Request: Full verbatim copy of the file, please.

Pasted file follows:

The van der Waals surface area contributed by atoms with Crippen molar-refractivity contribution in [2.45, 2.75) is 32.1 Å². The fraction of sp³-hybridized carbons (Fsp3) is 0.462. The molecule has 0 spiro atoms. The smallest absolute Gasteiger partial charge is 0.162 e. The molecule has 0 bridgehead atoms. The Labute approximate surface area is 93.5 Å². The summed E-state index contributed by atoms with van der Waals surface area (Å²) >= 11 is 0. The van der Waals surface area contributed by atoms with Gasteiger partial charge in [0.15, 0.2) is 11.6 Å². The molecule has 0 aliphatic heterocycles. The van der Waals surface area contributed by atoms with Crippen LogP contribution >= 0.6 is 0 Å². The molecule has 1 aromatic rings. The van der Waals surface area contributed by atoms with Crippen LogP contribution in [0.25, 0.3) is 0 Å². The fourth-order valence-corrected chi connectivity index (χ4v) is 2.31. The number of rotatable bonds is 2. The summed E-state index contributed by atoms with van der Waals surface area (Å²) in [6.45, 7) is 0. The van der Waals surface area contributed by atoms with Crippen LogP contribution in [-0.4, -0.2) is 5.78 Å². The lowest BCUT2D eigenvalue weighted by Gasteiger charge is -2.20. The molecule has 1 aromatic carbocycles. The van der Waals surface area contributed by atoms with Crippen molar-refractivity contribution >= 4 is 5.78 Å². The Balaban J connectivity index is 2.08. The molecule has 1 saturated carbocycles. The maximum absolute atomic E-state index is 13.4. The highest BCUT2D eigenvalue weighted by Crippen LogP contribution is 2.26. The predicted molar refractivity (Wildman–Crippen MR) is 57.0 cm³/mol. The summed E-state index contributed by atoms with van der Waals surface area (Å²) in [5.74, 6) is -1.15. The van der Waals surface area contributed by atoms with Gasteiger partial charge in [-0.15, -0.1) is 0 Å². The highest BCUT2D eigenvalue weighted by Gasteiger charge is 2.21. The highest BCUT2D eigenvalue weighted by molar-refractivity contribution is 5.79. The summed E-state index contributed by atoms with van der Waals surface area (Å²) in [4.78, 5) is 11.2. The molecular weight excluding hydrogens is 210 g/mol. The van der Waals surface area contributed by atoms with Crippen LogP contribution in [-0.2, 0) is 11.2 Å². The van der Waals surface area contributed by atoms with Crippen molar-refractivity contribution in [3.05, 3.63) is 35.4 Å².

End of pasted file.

The van der Waals surface area contributed by atoms with Crippen molar-refractivity contribution in [2.45, 2.75) is 32.1 Å². The fraction of sp³-hybridized carbons (Fsp3) is 0.462. The molecule has 0 spiro atoms. The smallest absolute Gasteiger partial charge is 0.162 e. The molecule has 0 bridgehead atoms. The Labute approximate surface area is 93.5 Å². The summed E-state index contributed by atoms with van der Waals surface area (Å²) >= 11 is 0. The van der Waals surface area contributed by atoms with Gasteiger partial charge in [0.15, 0.2) is 11.6 Å². The molecule has 0 aliphatic heterocycles. The van der Waals surface area contributed by atoms with Crippen LogP contribution >= 0.6 is 0 Å². The molecule has 1 aromatic rings. The van der Waals surface area contributed by atoms with Crippen LogP contribution in [0.25, 0.3) is 0 Å². The fourth-order valence-corrected chi connectivity index (χ4v) is 2.31. The number of rotatable bonds is 2. The summed E-state index contributed by atoms with van der Waals surface area (Å²) in [6.45, 7) is 0. The van der Waals surface area contributed by atoms with Crippen LogP contribution in [-0.4, -0.2) is 5.78 Å². The lowest BCUT2D eigenvalue weighted by Gasteiger charge is -2.20. The molecule has 1 aromatic carbocycles. The van der Waals surface area contributed by atoms with Crippen molar-refractivity contribution >= 4 is 5.78 Å². The Balaban J connectivity index is 2.08. The molecule has 1 saturated carbocycles. The maximum absolute atomic E-state index is 13.4. The highest BCUT2D eigenvalue weighted by Crippen LogP contribution is 2.26. The predicted molar refractivity (Wildman–Crippen MR) is 57.0 cm³/mol. The summed E-state index contributed by atoms with van der Waals surface area (Å²) in [5.74, 6) is -1.15. The van der Waals surface area contributed by atoms with Gasteiger partial charge in [-0.15, -0.1) is 0 Å². The highest BCUT2D eigenvalue weighted by Gasteiger charge is 2.21. The highest BCUT2D eigenvalue weighted by molar-refractivity contribution is 5.79. The summed E-state index contributed by atoms with van der Waals surface area (Å²) in [4.78, 5) is 11.2. The molecular weight excluding hydrogens is 210 g/mol. The van der Waals surface area contributed by atoms with Crippen LogP contribution in [-0.2, 0) is 11.2 Å². The van der Waals surface area contributed by atoms with Crippen molar-refractivity contribution in [3.05, 3.63) is 35.4 Å².